Moviedrome Mondays: The Long Riders (1980)

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Since I could not find a youtube video link of Moviedrome presenter Alex Cox introducing action director Walter Hill’s 1980 western The Long Riders, readers will have to rely on Cox’s intro transcript here. The episode’s original airdate was August 15, 1993 (read here). While it may not be my number one favorite film dealing (whether on the surface or in the center) with infamous outlaw Jesse James and his gang (that honor goes to 2007’s The Assassination of Jesse James by the Coward Robert Ford), I nevertheless adore The Long Riders on a whole. The selling points here are the bloody shootouts (a homage to Sam Peckinpah), Ry Cooder’s music score and most fittingly, a cast of real-life actor brothers. The ones in this case would be The Keaches (James and Stacy), The Carradines (David, Keith and Robert), The Quaids (Dennis and Randy) and The Guests (Christopher and Nicolas). Along with his 2004 pilot episode of Deadwood, The Long Riders ranks as two of director Walter Hill’s great westerns. I also admire 1993’s Geronimo: An American Legend, 1995’s Wild Bill and his 2006 two-part television miniseries Broken Trail. If any of you readers are interested, here is a link to my favorite Walter Hill films (read here).


Here is a youtube video link to the film’s original theatrical trailer

Moviedrome Mondays: Run of the Arrow (1957) and Verboten! (1959)

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This week’s Moviedrome Monday is a double bill entry consisting of two films by legendary cult director Samuel Fuller.


Run of the Arrow (1957)

Though I could not find a youtube video link of Moviedrome presenter Alex Cox introducing director Samuel Fuller’s 1957 revisionist western Run of the Arrow, I found the next best thing. Back in the summer of 2008, Cox served as presenter for a three-night BBC Four special entitled Five Westerns and all of his intros for them can be viewed on youtube. Readers can also read Cox’s intro transcript here. The episode’s original airdate was August 8, 1993 (read here). Notwithstanding his brief put-down of Clint Eastwood and Dead Pigeon on Beethoven Street, I absolutely agree with Cox on every single thing he says states here about Run of the Arrow. Though I am amazed that Cox did not bring up that tidbit of it being one of the earliest American films to use blood squibs during it’s gunfights (read here and here). While it may not be the first western to paint Native Americans (the Sioux in this case) in a more positive light, Run of the Arrow does serve as an underrated example of one for devotees of the genre like myself. In addition, it is also far superior to Kevin Costner’s mediocre 1990 oscar-winning western epic Dances with Wolves. If any of you readers are interested, here is a link to my favorite Samuel Fuller films (read here).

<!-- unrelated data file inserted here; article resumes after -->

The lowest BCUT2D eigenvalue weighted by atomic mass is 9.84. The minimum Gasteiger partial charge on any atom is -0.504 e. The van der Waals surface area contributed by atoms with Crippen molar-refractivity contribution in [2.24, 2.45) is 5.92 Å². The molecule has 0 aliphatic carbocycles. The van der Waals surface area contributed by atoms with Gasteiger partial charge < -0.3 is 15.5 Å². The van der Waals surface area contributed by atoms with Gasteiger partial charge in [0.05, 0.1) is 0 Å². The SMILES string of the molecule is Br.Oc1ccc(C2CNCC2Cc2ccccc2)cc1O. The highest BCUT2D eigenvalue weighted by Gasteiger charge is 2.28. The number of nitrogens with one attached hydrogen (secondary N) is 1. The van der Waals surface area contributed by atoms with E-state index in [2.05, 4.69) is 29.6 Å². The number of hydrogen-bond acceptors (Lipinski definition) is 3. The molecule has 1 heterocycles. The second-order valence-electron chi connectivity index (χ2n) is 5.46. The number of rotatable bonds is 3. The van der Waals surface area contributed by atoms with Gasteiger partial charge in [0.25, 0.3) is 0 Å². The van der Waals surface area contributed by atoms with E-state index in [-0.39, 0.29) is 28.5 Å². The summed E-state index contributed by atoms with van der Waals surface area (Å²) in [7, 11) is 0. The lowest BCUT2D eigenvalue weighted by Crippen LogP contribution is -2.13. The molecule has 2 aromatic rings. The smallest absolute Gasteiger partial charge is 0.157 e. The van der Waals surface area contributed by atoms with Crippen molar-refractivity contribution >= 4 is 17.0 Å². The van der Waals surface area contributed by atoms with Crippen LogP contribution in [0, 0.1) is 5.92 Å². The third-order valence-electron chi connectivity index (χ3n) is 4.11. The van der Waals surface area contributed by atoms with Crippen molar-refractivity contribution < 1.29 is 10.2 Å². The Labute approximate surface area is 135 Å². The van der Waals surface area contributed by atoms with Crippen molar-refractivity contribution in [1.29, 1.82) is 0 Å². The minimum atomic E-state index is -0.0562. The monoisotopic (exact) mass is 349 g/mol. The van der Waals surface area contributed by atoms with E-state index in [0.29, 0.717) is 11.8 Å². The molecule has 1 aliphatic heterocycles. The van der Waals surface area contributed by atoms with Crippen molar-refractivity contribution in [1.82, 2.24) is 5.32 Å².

Here is a youtube video link to Part 1 (his intro for Run of the Arrow is in part 2) of Alex Cox’s intro to the first two films from BBC Four’s three-night 2008 special Five Westerns

Here is a youtube video link to Part 2 (his intro for Run of the Arrow is in this one) of Alex Cox’s intro to the last three films from BBC Four’s three-night 2008 special Five Westerns

Here is a youtube video link to the film’s original theatrical trailer


Verboten! (1959)

Since I could not find a youtube video link of Moviedrome presenter Alex Cox introducing director Samuel Fuller’s 1959 post-WWII drama Verboten!, readers will have to rely on Cox’s intro transcript here. The episode’s original airdate was August 8, 1993 (read here). Unlike Cox, I had no problem at all with the camerawork and as with Run of the Arrow, it is Fuller’s typically two-fisted approach to form and content that shapes Verboten! as one of his many masterpieces. If any of you readers are interested, here is a link to my favorite Samuel Fuller films (read here).

Here is a youtube video link to the film’s original theatrical trailer

Moviedrome Mondays: Django (1966) and Grim Prairie Tales (1990)

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This week’s Moviedrome Monday entry is a double bill consisting of two very different kinds of westerns. In this case, it would be the spaghetti western and an anthology horror western.


Django (1966)